On National Day for Truth and Reconciliation, the Columbia Basin Environmental Education Network (CBEEN) has prepared a list of 21 actions that people can take and is offering the “4 Seasons of Indigenous Learning” for the community.
“We hope that making this ongoing learning foundational to our work will help to reduce systemic racism and with it the trauma, hardship and inequality that it imposes on Indigenous people,” say CBEEN staff. “We also hope to help uplift and celebrate Indigenous people, culture and communities.”
The list of actions that CBEEN offers are recommended by local Indigenous advisors and partners for people to understand, learn and take meaningful action on. One of these actions is to review the 94 Calls to Action by the Truth and Reconciliation Commission of Canada.
“These were also collected and curated by CBEEN staff through relationship building and learning that we have been undertaking for several years,” the organization notes.
To see these 21 actions, go to: https://outdoorlearningstore.com/indigenous-learning-resources
On the other hand, the Seasons of Indigenous Learning has also been one of the available Indigenous Learning courses that CBEEN offers to the community.
In these courses, the history of things like colonialism and residential schools are taught to adults. Participants are provided with encouragement and resources to deepen their learning further.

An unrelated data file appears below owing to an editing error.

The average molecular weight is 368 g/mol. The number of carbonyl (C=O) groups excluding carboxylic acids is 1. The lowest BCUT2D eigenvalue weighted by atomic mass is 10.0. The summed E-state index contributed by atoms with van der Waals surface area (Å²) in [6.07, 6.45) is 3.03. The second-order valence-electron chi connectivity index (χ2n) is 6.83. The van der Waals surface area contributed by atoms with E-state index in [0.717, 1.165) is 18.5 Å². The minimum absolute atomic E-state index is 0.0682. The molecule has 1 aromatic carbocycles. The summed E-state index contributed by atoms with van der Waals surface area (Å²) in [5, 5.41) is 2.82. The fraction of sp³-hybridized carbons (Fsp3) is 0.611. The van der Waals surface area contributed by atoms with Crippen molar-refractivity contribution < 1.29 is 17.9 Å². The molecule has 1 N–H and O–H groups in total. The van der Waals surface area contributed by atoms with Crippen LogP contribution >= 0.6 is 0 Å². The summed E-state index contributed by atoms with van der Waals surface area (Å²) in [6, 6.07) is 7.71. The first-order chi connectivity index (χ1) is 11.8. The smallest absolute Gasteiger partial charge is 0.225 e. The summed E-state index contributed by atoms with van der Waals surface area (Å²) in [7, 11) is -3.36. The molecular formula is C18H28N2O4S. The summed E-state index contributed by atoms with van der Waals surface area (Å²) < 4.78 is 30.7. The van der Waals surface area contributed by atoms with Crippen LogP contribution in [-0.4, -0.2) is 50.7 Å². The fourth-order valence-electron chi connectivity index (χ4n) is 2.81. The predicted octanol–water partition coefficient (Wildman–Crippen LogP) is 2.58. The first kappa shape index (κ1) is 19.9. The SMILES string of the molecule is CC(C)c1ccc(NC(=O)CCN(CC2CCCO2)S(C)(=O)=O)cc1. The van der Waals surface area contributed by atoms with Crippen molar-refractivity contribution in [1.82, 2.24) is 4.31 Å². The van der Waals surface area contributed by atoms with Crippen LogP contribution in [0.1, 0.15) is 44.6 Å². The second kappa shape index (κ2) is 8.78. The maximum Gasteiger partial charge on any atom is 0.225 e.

They have recently partnered with ŧkamnin’tik Children’s Truth and Reconciliation Society, based out of St. Eugene, to build the next year of learning, starting in Fall 2024.
For more information about the course, visit https://outdoorlearningstore.com/4-seasons/
The CBEEN says that all of these learning experiences aim to acknowledge that the personal journey toward truth and reconciliation should be an ongoing one.
“This initiative encourages educators to deepen their understanding of Indigenous knowledge while strengthening connections with the local land,” staff added.
They also note that reconciliation is not up to governments or corporations, but “everyone needs to be involved to make a better future for our whole community.”
“The effects of colonialism, residential schools, and intergenerational trauma are with us in our community today, and it is up to all of us to help end the systemic racism that continues to be perpetuated, often unknowingly, in the Columbia Valley and across Canada,”
CBEEN’s team has all engaged deeply in this kind of work, providing them meaningful employment in many ways.
“We hope that people in the Columbia Valley will be inspired and supported to develop deeper connections with this land and to become more connected and active stewards of this magnificent place we call home,” staff say.
For more information about CBEEN and their courses and learning, visit https://cbeen.ca/
Julia Archelene Magsombol, Local Journalism Initiative Reporter, The Columbia Valley Pioneer